• Botanical motifs such as laurel branches, oak leaves, acorns, poppy capsules, corncobs, thistles.
  • Symbols of Christianity: such as the cross of the Order of Christ (former Templar knights), the military order that played a prominent role and helped finance the first voyages of discovery. The cross of this order decorated the sails of the Portuguese ships.
  • Elements from newly discovered lands (such as the tracery in the Claustro Real in the Monastery of Batalha, suggesting Islamic filigree work, influenced by buildings in India)
    Tower of Belém
  • Columns carved like twisted strands of rope (this is not an original concept, as twisted columns can be found in the 13th-century cloister of Basilica of St. John Lateran, in Rome)
  • Semicircular arches (instead of Gothic pointed arches) of doors and windows, sometimes consisting of three or more convex curves
  • Multiple pillars
  • Eight-sided capitals
  • Lack of symmetry
  • Conical pinnacles
  • Ornate portals with niches or canopies
  • Beveled crenellations (castellated battlements like square sine waves - Dennis)
  • A linear element, a line, sometimes itself called a Manueline, which could be plain but was often represented as a rope or a vine, often 3 or 4 inches wide, that completely surrounds a door, window, or portal, or it could completely go around a room or even a building - Added by Dennis.
Some examples are Jerónimos Monastery [Portuguese for Gerome, pictured above], Tower of Belém [pictured just above], and the Convent of the Order of Christ at Tomar (formerly, property of the Knights Templar).

Jerónimos Monastery

Jerónimos Monastery
FACT: The location of the garden, in this picture of Jerónimos Monastery, used to be in the Tagus River. In fact, ships could port alongside the front of the Monastery (Monastary) and allow sailors to pray or attend mass. The Great Earthquake of 1755 moved the Tagus River about 3-400 meters/yards away (southward). To the picture viewers left, the Tower of Belém, a canon armed River Watch Tower previously stood in the middle of the Tagus River, but now it is located on the shoreline of the Tagus. FYI: Gerome or Jerome is the English word for Jerónimos.
Jerónimos Monastery Jerónimos Monastery

Quoting Wikipedia:
The house for the Hieronymite monks was built on the same site of the Ermida do Restelo, a hermitage that was founded by Henry the Navigator at about 1450. It was at this hermitage, that was already in disrepair, that Vasco da Gama and his men spent the night in prayer before departing for India in 1497.

The existing structure was started on the orders of Manuel I (1515-1520) to commemorate Vasco da Gama's successful return from India. It was originally meant as a church for the burial of the House of Aviz, but it also became a house of prayer for seamen leaving or entering port.

Construction of the monastery began in 1502 and took 50 years to complete. The builders used a local gold-coloured limestone called 'Pedra Lioz' for construction. The building of the monastery was funded by a 5% tax on eastern spices. By this influx of riches, the architects had enough financial margin to think big. The enormous amount of funds needed for this monastery, meant abandoning the construction of the Aviz pantheon in the Monastery of Batalha.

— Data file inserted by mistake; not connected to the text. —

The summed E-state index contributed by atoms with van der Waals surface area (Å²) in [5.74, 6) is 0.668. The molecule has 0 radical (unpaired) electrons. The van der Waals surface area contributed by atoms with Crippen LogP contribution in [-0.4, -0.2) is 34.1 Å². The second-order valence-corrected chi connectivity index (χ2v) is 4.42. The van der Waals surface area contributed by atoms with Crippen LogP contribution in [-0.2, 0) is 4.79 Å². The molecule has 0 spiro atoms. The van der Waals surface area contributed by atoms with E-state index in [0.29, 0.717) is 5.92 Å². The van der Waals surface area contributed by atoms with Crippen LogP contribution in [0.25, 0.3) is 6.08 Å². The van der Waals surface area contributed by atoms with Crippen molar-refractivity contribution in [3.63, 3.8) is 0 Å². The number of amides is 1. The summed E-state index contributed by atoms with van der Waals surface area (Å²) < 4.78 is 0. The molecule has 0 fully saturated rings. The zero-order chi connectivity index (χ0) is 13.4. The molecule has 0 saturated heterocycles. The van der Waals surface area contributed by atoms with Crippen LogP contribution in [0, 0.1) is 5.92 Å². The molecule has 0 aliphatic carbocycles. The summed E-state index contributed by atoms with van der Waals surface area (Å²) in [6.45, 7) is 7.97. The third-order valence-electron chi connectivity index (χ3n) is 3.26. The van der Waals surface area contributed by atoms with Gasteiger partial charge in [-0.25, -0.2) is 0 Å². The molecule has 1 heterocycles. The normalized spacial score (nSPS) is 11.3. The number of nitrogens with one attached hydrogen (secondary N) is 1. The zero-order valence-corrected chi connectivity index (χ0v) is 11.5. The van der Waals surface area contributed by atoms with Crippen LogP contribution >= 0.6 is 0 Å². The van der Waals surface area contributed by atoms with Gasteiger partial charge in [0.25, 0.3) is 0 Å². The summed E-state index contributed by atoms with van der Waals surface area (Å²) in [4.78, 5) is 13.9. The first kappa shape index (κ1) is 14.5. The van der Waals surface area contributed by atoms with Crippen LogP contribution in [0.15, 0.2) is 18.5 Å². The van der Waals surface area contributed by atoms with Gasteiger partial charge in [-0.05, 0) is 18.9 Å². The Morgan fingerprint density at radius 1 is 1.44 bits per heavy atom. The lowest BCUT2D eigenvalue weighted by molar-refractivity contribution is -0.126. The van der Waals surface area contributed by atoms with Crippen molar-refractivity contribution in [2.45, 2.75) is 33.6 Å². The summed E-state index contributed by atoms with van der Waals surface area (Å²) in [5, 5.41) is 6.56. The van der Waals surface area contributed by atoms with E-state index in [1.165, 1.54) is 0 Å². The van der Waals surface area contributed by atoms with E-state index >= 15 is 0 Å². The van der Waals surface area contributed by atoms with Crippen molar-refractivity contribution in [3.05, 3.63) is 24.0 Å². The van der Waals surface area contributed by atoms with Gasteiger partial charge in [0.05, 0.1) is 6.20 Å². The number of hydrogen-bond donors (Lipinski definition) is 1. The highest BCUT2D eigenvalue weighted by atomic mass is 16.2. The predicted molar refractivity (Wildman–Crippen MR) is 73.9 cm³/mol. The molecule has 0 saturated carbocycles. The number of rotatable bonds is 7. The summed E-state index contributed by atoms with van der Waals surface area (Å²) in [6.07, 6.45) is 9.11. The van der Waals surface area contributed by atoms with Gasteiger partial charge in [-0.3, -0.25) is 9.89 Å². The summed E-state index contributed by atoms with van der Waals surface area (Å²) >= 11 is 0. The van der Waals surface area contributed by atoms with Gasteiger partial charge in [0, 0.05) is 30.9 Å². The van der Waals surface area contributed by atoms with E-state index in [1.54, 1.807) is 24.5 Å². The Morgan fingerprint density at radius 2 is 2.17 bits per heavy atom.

• The monastery was designed in the Manueline style by Diogo de Boitaca.
  • The monastery withstood the Great Earthquake of 1755 without too much damage.
  • The Church of Monastery is called Santa Maria.
  • There is a statue of Baby Jesus, Mother Mary, and her mother Saint Anne (Santa Ana or Santana)
Church of Santa Maria. Courtyard of St Jerónimos.

Above Left: Church of Santa Maria.

Above Right: Courtyard of St Jerónimos.

Santa Maria main knave Santa Maria, Knights Templar  symbol.

Above Left: The Chancel of Santa Maria. King Manuel had a few wives. Going against the wishes of the King and the other Wives, the last surviving wife, Queen Catherine of Habsburg (Hapsburg), built the Chancel as she wanted it. It contains the tombs of the royal family (including herself). The Chancel is built in a 'Classical Style' (not a Manueline or Late Gothic Style) - To Queen Catherine's credit, this architecture marked the beginning of the Renaissance Style of architecture.

Above Right: See the Knights Templar symbol?

Knights Templar  symbol. Knights Templar  symbol.

Above Left: See the Knights Templar symbol?

Above Right: See any Knights Templar symbols?

St Jerome (347-420 AD), thought to be of Illyria (the Balkan area between Italy and Greece) was a well educated and a well traveled man who is credited for translating the bible into Latin. He spoke and wrote Greek and Latin and is considered a Doctor of the Church (as in Doctorate). His translation included Hebrew sources while other previous translations were just from Greek. He was a Christian Apologist. Apologist's "present a rational basis for the Christian faith, defend the faith against objections, and expose the perceived flaws of other world views" [Wikipedia].

Statue of St Jerome's Lion. JSt Jerome's Lion
The St Jerome LION Story If the reader has ever heard the story of the man that removed a thorn from the paw of a Lion, it is supposed to be Jerome who performed this act. He apparently actually had a Lion as a kind of pet. The story goes that Jerome was entering a Hermitage/Monastery when all the students/initiates were seen running out of the building. They told Jerome that there was a lion in the Monastery. Jerome entered the building to investigate and, long story short, removed the thorn from the paw of the lion. From then on, the lion hung around the Monastery, and eventually became an item of the Monastery. Many paintings of St Jerome show a lion in the foreground.